ANXIOUS residents turned out in force at the weekend to voice their concern at the potential removal of a piece of Chichester’s history.
The well-known Smugglers’ Stone, in Broyle Road, marks the place where a gang were hanged on the gallows field for murder and theft in 1749.
The stone looks set to be moved as part of the construction of a 72-bed care home.
Historian and author Alan Green was one of the people who gathered and said Chichester District Council had ‘ignored’ advice of the Chichester conservation area advisory committee to ensure the stone and a nearby obelisk in Wellington Road remained on the site.
“One of the things we picked up on were these very important monuments,” he said.
Permission was granted last year for the home, in which the monuments’ removal was detailed, however it has caught many people unawares.
Nearby Wellington Road resident Jill Robinson was angry at the stones’ removal and also at the general development work going on in the area.
“This is meant to be a leafy, green part of Chichester and the nicest part of Chichester and they’re doing their best to make it look like a ghetto.”
She said people thought monuments like the stone would remain where they were forever. “You just don’t see why they’re moving it,” she added.
Mr Green said the hope was the stone and obelisk would remain publicly accessible.
“It’s the fact they don’t say where it’s going, which is very worrying,” said Mr Green. “It’s not got protection. It’s not listed.”
He said it was important the public could still access the stone and the obelisk.
According to another local historian, Ken Green, the obelisk was erected in 1745, with the Smugglers’ Stone in 1749.
The stone was created with the names and crimes of the six smugglers, who according to Mr Green committed some ‘fairly atrocious crimes’.
“That stone was set up there naming them and detailing their crimes near to the site of the gallows,” he said.
The stone was originally in the centre of the field, but was moved to the edge of Broyle Road when the barracks expanded around 1845.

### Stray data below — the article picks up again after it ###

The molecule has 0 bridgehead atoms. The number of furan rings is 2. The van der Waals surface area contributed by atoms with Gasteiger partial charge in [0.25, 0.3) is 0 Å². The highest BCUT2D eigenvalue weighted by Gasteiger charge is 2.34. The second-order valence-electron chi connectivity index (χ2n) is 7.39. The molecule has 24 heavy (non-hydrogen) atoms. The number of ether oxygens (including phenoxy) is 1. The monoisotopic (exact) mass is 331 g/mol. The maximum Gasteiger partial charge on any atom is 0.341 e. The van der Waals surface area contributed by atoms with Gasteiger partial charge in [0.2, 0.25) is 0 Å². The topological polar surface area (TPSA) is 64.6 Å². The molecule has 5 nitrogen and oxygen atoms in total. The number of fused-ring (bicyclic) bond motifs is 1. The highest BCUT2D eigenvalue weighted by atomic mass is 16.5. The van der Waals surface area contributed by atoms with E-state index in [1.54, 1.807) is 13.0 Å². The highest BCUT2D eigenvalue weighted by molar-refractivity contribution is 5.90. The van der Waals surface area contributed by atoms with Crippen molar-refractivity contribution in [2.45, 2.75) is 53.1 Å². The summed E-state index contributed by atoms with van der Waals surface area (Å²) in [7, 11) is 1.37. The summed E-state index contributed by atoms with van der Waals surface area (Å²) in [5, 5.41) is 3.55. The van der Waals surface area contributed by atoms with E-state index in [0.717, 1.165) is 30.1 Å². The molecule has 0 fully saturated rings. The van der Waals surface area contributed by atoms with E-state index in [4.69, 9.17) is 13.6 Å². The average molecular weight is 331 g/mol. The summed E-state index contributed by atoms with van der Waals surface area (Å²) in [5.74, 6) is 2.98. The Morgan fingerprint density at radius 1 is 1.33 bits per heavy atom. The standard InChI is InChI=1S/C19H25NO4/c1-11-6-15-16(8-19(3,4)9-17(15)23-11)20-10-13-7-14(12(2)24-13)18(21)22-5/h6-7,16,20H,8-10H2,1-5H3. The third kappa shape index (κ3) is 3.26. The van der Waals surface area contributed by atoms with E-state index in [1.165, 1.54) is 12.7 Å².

THE chief executive of the company behind the care home said the stones could make way for a new cycle path.
Mark Aitchison, of Colten Care, said: “We have no issue with both the Smugglers’ Stone and the obelisk being left where they are, or alternatively being moved elsewhere on the wider Rousillon Barracks site for continued public access.”
He added: “The reason the Smugglers’ Stone may be set back a few feet or relocated nearby is to make way for a cycle path which the council requires as a planning condition. The path lies outside the development site of our care home.”
He said the company was complying with all planning requirements and remained happy to engage with residents.
He added: “We are aware that the planning documents make reference to potential ‘relocation’, but if the Smugglers’ Stone does have to move because of the path, the new spot will be subject to discussions between the council and ZeroC, the main site developer.”
Loss of trees
THERE was outrage in recent weeks after dozens of leylandii trees were removed bordering the development of the care home.
However, Colten Care chief executive Mark Aitchison said the company intended to replant a number of lime trees where the previous trees were cut down.
He said: “While people will have noticed that a line of leylandii trees has been removed, we would like to take this opportunity to reassure neighbours that these will be replaced by semi-mature lime trees as part of our landscaping work.”
The work started earlier this month and at one point the police were called after one resident ran out to try to stop the work from going ahead.
Action group created
THE 72-bed care home was granted planning permission last year.
However, the removal of the trees earlier this month and now the imminent removal of the Smugglers’ Stone and obelisk have led some residents to launch an action group.
The Broyle Road Action Group (BRAG) is aiming to ensure the stone remains in its current position.
Residents have called for a meeting with Chichester District Council planners to discuss aspects of the Roussillon Barracks development and assess whether the stone and obelisk can remain in their current locations.